Memoirs Of An Independent Repair Shop Owner: My Formative Years Wrenching on British Steel, Or: How Whitworth, Lucas, Girling and Other General B.S. (British Standard) Set Me On a Skewed-And Stimulating-Career Path
“We don’t need mechanics…we need MAGICIANS!”
In a heavy accent loaded with London grit, that was the response of the proprietor of the local—and at that point in time, quite vital—independent British Car garage, when I approached him to inquire as to whether he was in the market for hired help.
Not even twenty years of age, with a whopping one-year’s worth of experience servicing used cars for a BMC/Jaguar/Toyota dealership, just up the Pacific Coast Highway, I was still in the process of formulating an opinion as to what it took to make a success of wrenching (or should I call that “spannering?”) on things British.
I hadn’t yet appreciated the truthfulness of the point he was making; but I detected a seriousness veiled by his Shakespearean theatrics.
After less than another year, though, I fully understood “The Crux”: British repair shops had the virtually impossible mission of rendering as reliable transportation—in a vastly different set of circumstances than in their country of origin—basically flawed vehicles with an equally flawed support infrastructure.
Although there have probably been many BOOKS written on this very subject, I think I could throw my “hat in the ring” without being completely redundant. There is just so much material to work with —the people involved and the cars themselves, not to mention our specific locality— that, although there is certainly a common thread, there have to be many valid and interesting points-of-view on the subject, including mine.
Due to the nature of our format, I’ll only be able to relate a couple of noteworthy experiences in this entry that tend to prove my point.
The first involves the actual hand tools needed to work on these cars.
The fasteners and plugs used were neither Metric, nor SAE, but of a design that may have predated either, or at least were developed at a concurrent time: WHITWORTH.
All I knew, in my fledgling days of working on autos for pay, was that most of my paychecks were going towards the purchase of hand tools; and NOW, besides needing a proper set of BOTH Metric and SAE wrenches and sockets, I was going to have to purchase a THIRD SET of the British-Size-In-Between!!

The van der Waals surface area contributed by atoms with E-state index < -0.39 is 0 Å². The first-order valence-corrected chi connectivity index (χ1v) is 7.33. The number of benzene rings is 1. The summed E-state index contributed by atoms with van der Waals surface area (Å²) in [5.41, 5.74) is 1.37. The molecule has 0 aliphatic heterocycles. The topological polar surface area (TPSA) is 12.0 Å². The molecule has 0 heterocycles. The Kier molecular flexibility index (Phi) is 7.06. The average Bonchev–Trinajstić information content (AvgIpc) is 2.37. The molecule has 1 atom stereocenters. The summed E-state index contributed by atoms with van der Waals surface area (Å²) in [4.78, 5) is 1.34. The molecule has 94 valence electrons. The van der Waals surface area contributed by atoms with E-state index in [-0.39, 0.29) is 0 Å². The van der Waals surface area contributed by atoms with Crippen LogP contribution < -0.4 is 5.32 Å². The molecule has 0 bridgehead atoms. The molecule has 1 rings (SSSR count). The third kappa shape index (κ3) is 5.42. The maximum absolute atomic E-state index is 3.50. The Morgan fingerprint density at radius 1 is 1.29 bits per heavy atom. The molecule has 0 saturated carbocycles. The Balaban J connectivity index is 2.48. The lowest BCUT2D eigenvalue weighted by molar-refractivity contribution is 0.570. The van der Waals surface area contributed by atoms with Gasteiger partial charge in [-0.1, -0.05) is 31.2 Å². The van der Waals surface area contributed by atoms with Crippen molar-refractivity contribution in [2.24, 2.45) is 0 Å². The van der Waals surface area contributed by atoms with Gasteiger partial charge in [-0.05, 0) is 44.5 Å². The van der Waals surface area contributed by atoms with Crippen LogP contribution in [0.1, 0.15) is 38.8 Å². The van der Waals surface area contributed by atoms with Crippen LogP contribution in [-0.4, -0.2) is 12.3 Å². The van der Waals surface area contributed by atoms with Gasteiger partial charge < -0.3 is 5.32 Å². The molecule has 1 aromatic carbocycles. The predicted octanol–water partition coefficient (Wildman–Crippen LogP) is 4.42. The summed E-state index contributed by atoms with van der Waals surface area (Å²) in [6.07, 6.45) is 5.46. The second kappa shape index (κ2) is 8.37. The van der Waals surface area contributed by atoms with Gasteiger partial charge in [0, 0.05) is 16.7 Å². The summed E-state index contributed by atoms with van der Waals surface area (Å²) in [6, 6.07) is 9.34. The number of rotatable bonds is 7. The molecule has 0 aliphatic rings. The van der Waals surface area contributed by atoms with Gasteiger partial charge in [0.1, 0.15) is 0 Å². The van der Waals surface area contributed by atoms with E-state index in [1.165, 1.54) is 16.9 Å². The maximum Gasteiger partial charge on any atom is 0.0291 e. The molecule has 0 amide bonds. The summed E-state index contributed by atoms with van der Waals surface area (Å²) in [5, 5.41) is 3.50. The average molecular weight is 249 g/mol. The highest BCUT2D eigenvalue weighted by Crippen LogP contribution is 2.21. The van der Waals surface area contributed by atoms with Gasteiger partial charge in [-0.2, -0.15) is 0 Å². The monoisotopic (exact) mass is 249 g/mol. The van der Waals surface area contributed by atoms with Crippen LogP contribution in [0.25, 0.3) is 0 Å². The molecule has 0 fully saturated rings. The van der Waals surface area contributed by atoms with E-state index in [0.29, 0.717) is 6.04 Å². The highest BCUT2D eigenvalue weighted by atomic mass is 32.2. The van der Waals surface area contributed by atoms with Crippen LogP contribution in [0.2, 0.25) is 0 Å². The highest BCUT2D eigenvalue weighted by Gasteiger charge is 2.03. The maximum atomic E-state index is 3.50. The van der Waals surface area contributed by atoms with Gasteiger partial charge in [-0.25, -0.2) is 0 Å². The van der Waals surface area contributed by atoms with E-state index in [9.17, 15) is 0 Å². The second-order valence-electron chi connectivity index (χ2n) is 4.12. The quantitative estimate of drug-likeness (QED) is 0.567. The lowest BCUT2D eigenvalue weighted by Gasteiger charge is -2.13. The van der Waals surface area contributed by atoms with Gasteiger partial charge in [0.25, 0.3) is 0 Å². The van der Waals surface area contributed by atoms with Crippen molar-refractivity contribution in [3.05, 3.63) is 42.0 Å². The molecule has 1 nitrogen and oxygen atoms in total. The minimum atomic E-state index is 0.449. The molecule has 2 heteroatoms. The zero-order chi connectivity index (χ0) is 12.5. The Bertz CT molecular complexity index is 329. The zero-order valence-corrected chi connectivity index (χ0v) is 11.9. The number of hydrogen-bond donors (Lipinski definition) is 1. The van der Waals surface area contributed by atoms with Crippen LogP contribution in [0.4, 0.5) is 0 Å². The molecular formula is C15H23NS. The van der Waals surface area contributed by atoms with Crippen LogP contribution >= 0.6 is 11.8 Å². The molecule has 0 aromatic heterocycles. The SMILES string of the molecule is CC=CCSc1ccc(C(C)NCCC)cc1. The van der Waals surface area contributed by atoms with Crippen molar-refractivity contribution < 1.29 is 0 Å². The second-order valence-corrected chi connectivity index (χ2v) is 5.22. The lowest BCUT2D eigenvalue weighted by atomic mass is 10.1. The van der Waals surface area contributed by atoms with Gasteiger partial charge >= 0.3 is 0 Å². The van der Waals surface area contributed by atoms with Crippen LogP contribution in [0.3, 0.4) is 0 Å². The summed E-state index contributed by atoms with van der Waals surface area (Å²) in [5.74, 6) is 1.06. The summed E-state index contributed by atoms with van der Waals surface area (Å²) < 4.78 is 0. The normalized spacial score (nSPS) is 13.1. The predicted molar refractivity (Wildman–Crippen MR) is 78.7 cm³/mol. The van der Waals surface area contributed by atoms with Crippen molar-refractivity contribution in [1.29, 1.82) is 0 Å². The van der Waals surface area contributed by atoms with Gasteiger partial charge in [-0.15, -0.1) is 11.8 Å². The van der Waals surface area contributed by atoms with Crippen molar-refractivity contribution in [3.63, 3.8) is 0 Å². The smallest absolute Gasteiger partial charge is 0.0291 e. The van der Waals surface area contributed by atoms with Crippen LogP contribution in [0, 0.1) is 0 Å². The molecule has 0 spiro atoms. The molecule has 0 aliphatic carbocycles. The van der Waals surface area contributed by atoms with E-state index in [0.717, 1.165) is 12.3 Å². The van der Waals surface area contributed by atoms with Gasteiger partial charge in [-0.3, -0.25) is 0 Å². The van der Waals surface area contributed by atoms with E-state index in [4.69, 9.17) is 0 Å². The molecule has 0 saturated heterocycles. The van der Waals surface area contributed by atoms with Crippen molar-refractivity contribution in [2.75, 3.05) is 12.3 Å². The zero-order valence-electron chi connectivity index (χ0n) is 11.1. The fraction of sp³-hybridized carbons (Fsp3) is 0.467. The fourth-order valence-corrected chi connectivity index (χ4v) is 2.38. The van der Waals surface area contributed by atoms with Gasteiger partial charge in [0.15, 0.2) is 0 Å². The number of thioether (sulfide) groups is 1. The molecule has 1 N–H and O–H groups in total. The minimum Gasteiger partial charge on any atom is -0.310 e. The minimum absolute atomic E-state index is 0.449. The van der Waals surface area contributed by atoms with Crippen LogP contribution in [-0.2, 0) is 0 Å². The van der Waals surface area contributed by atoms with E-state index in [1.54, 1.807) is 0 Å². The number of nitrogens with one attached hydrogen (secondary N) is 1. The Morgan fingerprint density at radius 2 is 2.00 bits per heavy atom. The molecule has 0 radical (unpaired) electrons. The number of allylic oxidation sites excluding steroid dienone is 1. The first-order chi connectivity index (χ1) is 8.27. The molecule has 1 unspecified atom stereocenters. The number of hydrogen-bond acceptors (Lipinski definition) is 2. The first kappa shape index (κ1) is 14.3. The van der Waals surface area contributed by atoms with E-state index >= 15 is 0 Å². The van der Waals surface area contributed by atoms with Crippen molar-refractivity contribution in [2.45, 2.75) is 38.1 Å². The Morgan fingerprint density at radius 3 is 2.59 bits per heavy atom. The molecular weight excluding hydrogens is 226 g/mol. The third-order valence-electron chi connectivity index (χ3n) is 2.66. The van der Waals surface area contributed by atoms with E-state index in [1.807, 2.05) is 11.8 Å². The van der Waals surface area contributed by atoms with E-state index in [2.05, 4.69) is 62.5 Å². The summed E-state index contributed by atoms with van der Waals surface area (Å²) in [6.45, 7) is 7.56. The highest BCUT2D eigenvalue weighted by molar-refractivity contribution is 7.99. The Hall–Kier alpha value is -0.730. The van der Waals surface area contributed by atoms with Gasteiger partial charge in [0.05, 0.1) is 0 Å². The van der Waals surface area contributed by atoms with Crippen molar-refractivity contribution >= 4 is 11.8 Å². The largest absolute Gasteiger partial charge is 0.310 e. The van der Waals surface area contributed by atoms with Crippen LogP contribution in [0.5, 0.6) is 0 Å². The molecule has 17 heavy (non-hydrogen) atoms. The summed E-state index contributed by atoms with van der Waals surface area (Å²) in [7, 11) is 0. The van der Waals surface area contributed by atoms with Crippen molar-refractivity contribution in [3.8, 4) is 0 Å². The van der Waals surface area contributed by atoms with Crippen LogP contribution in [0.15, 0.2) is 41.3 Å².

Many things have been said in jest about Lucas Electrics, and if not absolutely true-to-the-letter, are certainly true in spirit. I have seen problems with creations from the so-called “Prince of Darkness” that I have not seen ANYWHERE else!
Take, for example the “78 MGB that had to be pushed off the Delivery Truck and rolled onto the New Car Lot at the dealership I was then employed by. That in itself was not completely uncommon, even for one of the Toyota models, which were becoming known for reliability by that time. Typically a battery recharge or the addition of a little more gasoline would clear up such a problem.
But THIS was something “Other”, so a few of us underlings got the privilege of pushing the “B” into my tech neighbor’s work bay.
By definition, he was considered a PDI (Pre-delivery Inspection) tech; but PDI on British Cars often involved CONSIDERABLY more technical “chops” than those needed for Toyota PDI.
In proof of this, within a couple of days, he had determined that it would not be cost effective to repair the existing Main Wiring Harness, and he had the old one removed for replacement. Of course, when the new one arrived and was installed, the best that could be said about IT was that it was going to actually BE cost effective to repair! About a week later, all was sorted, and the brand-spanking-new “B” was ready for sale!
Another feature of these late-‘70’s British Leyland products was their electronic ignition systems.